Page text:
Forced sale, Oslo | Warning: Desperate Norwegians struggle to preserve their homeland

Forced sale, Oslo |  Warning: Desperate Norwegians struggle to preserve their homeland

The Norwegian Real Estate Association says the impression is the same in the rest of the country as well.

– There is reason to believe that things will get worse, says Karl O. Giving, managing director of the Association of Estate Agents of Norway, told Nettavisen.

Within two years, the key interest rate rose from zero to 4.25 percent. The interest rate path points to a peak interest rate of 4.5 percent before the end of the year. This means a range of mortgage interest rates of around 6 percent.

Quite simply, a higher mortgage interest rate means that our mortgage servicing becomes more expensive, which can pose challenges for those who already have limited personal finances.

Giving at the Norwegian Association of Real Estate Agents says they are now seeing more petitions related to forced housing sales in the capital, but actual executions of forced sales have not increased.

What is forced sale?

Foreclosure is one of the last steps in a long process that begins when the owner fails to service his or her debts. The basic requirement for a forced sale of homes or assets is that a lien has been taken on what you own and foreclosure proceedings have been taken. In addition, the payment obligations related to the mortgage must be breached. The case must also be convincing. This means that foreclosure actions were taken within the last year, or a Notice of Enforcement/Forced Sale was sent with a 14-day payment deadline, and that deadline has expired. A lien is a legal decision to collect a debt by seizing assets such as: deductions from wages and mortgages on real estate, cars, and boats. source:

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Strong increase

An overview sent by the Oslo City Clerk’s Office to Nettavisen shows that forced sale applications in Oslo increased significantly from 2021 to 2023.

So far this year, there have been 632 more forced sales than in all of 2021. However, completed forced sales declined, falling by more than half compared to two years ago.

– It should be interpreted as people doing everything they can to avoid losing their possessions, and so far most people have managed to avoid this, says Giving.

It is believed that people sell what they have of value, such as a car, before the house collapses.

– It also has to do with the fact that the last bill we stop paying is the mortgage or rent. At least from our general experience other things come first.

The Norwegian Association of Estate Agents’ communications director, Sven Stromnes, cannot confirm that Oslo’s statistics reflect the rest of Norway, but he tells Netavsen that the impression is that the same applies outside the capital as well.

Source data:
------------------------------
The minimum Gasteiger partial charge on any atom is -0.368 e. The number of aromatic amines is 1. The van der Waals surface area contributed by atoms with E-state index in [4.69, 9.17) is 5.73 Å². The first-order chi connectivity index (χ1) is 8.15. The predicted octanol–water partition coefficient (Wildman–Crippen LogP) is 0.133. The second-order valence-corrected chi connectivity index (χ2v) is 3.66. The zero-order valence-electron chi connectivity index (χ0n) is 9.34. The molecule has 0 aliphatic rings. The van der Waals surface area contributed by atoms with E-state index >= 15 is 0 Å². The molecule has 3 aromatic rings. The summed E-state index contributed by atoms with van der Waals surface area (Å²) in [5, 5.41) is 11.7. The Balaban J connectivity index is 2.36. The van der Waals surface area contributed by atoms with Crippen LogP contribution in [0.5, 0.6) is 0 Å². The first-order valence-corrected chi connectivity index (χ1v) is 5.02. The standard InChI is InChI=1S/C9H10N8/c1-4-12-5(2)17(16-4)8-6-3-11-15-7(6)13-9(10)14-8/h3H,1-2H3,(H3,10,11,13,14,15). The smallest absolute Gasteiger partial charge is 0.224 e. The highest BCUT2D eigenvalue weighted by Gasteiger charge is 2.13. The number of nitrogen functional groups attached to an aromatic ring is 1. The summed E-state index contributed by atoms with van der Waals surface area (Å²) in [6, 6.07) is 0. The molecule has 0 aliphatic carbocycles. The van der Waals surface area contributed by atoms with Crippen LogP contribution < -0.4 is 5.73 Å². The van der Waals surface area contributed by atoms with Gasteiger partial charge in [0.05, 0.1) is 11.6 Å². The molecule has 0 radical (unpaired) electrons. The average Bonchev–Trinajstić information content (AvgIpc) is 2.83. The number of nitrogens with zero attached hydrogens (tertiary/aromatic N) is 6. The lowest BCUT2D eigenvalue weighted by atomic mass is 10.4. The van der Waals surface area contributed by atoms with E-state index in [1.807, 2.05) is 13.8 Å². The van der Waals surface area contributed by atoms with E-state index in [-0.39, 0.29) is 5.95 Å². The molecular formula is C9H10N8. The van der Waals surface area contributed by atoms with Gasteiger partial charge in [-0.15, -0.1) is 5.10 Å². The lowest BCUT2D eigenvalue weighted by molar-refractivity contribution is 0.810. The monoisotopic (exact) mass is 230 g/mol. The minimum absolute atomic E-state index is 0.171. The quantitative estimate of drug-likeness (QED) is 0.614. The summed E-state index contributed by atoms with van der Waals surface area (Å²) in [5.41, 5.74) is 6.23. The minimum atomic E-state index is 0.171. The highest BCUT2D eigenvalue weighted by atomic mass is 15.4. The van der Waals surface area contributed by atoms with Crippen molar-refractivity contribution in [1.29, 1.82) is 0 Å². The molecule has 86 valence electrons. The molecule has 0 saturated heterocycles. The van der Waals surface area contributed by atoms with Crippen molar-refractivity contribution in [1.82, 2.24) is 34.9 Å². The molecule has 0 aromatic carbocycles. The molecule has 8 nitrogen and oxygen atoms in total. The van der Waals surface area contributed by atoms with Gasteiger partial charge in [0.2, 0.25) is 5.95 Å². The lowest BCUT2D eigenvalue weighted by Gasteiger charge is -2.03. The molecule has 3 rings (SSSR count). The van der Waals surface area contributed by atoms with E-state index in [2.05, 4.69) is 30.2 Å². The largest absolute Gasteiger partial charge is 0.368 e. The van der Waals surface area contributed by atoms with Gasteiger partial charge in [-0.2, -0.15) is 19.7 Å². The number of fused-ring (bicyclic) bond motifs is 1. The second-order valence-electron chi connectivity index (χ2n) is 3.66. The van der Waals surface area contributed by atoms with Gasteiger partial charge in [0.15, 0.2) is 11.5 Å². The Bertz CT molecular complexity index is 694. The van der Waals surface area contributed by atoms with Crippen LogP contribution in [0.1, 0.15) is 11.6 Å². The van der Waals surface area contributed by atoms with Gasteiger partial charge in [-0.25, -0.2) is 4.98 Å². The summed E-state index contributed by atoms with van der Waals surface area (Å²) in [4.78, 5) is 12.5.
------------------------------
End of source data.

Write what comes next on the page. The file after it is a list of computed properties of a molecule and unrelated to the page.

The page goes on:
Bank of Norway: – It is likely that more people will have to reduce their consumption

Norges Bank on Wednesday submitted a report looking at vulnerabilities and risks in the country’s financial system.

The main finding is that the Norwegian economy has good resilience, even if risks are still high.

– Rising inflation and increasing interest rates mean that some households and businesses may have problems servicing loans, but most will be able to cope with increased expenses, Central Bank Deputy Governor Pal Lungva says in a press release.

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One result is that Norwegian households still have a lot of debt, and that higher interest rates mean they have to spend more of their salaries on interest. It also means that more people are using their savings.

The report says that the vast majority of households can service their debts, but it is likely that more households will have to reduce consumption.

– FifthIt’s hard to pinpoint anything

Although the statistics for completed foreclosure sales point to a positive trend, Giving at the Norwegian Association of Real Estate Agents is unsure whether this will continue, or whether we will at some point see a wave of foreclosure sales.

– We have not seen what we are doing now in light of these expensive times over such a long period of time, and interest rates rising so quickly. It’s hard to pinpoint anything, but there’s at least reason to believe that the worst is yet to be seen, says Giving and continues:

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– It can be as simple as the fact that you’ve used up your start-up capital, the reserves are gone, and you’ve sold what you can. If you are also facing life crises, it can become difficult. The Director-General concludes that there is reason to believe that it will get worse, but we can hope that it will not be on such a large scale.

Dalila Awolowo

Dalila Awolowo

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